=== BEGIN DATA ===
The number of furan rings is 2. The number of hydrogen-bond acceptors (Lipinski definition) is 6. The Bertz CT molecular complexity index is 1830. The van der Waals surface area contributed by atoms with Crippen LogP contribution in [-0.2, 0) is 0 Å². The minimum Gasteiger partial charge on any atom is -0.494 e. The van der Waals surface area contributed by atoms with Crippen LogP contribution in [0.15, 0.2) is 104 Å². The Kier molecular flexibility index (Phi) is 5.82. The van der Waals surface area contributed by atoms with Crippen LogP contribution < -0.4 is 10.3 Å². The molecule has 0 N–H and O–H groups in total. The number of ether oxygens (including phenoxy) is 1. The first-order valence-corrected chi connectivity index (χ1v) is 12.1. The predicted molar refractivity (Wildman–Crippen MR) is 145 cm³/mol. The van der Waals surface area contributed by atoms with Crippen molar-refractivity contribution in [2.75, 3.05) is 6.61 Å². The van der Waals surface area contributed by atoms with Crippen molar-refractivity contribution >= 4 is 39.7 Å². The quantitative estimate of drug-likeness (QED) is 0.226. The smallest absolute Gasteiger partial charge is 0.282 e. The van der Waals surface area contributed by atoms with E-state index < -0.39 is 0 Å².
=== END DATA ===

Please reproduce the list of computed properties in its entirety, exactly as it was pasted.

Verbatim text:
The number of furan rings is 2. The number of hydrogen-bond acceptors (Lipinski definition) is 6. The Bertz CT molecular complexity index is 1830. The van der Waals surface area contributed by atoms with Crippen LogP contribution in [-0.2, 0) is 0 Å². The minimum Gasteiger partial charge on any atom is -0.494 e. The van der Waals surface area contributed by atoms with Crippen LogP contribution in [0.15, 0.2) is 104 Å². The Kier molecular flexibility index (Phi) is 5.82. The van der Waals surface area contributed by atoms with Crippen LogP contribution < -0.4 is 10.3 Å². The molecule has 0 N–H and O–H groups in total. The number of ether oxygens (including phenoxy) is 1. The first-order valence-corrected chi connectivity index (χ1v) is 12.1. The predicted molar refractivity (Wildman–Crippen MR) is 145 cm³/mol. The van der Waals surface area contributed by atoms with Crippen molar-refractivity contribution in [2.75, 3.05) is 6.61 Å². The van der Waals surface area contributed by atoms with Crippen molar-refractivity contribution >= 4 is 39.7 Å². The quantitative estimate of drug-likeness (QED) is 0.226. The smallest absolute Gasteiger partial charge is 0.282 e. The van der Waals surface area contributed by atoms with E-state index < -0.39 is 0 Å².